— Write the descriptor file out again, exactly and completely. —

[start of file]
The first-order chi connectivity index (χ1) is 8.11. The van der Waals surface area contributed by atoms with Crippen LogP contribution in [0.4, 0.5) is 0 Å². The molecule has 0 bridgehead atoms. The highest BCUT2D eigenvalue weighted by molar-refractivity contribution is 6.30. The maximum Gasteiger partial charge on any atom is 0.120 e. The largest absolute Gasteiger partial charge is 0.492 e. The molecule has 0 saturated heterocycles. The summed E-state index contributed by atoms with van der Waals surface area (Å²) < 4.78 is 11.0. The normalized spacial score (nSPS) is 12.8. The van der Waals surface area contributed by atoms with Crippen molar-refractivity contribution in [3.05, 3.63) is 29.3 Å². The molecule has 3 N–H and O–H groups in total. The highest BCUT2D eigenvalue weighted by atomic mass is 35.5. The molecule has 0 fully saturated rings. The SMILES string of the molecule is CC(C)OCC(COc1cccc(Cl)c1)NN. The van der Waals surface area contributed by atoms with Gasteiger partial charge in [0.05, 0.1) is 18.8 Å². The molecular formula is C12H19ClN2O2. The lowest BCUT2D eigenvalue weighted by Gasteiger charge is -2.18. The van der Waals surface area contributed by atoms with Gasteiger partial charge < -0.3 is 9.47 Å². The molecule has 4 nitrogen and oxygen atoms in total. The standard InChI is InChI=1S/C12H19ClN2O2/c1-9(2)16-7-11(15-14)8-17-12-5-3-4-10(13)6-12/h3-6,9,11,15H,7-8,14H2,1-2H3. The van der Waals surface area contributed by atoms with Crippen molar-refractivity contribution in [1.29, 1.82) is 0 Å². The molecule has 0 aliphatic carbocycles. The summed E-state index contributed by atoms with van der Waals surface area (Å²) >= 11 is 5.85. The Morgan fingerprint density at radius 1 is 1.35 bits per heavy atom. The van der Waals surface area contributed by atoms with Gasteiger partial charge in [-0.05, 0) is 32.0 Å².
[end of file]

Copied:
The first-order chi connectivity index (χ1) is 8.11. The van der Waals surface area contributed by atoms with Crippen LogP contribution in [0.4, 0.5) is 0 Å². The molecule has 0 bridgehead atoms. The highest BCUT2D eigenvalue weighted by molar-refractivity contribution is 6.30. The maximum Gasteiger partial charge on any atom is 0.120 e. The largest absolute Gasteiger partial charge is 0.492 e. The molecule has 0 saturated heterocycles. The summed E-state index contributed by atoms with van der Waals surface area (Å²) < 4.78 is 11.0. The normalized spacial score (nSPS) is 12.8. The van der Waals surface area contributed by atoms with Crippen molar-refractivity contribution in [3.05, 3.63) is 29.3 Å². The molecule has 3 N–H and O–H groups in total. The highest BCUT2D eigenvalue weighted by atomic mass is 35.5. The molecule has 0 fully saturated rings. The SMILES string of the molecule is CC(C)OCC(COc1cccc(Cl)c1)NN. The van der Waals surface area contributed by atoms with Gasteiger partial charge in [0.05, 0.1) is 18.8 Å². The molecular formula is C12H19ClN2O2. The lowest BCUT2D eigenvalue weighted by Gasteiger charge is -2.18. The van der Waals surface area contributed by atoms with Gasteiger partial charge < -0.3 is 9.47 Å². The molecule has 4 nitrogen and oxygen atoms in total. The standard InChI is InChI=1S/C12H19ClN2O2/c1-9(2)16-7-11(15-14)8-17-12-5-3-4-10(13)6-12/h3-6,9,11,15H,7-8,14H2,1-2H3. The van der Waals surface area contributed by atoms with Crippen molar-refractivity contribution in [1.29, 1.82) is 0 Å². The molecule has 0 aliphatic carbocycles. The summed E-state index contributed by atoms with van der Waals surface area (Å²) >= 11 is 5.85. The Morgan fingerprint density at radius 1 is 1.35 bits per heavy atom. The van der Waals surface area contributed by atoms with Gasteiger partial charge in [-0.05, 0) is 32.0 Å².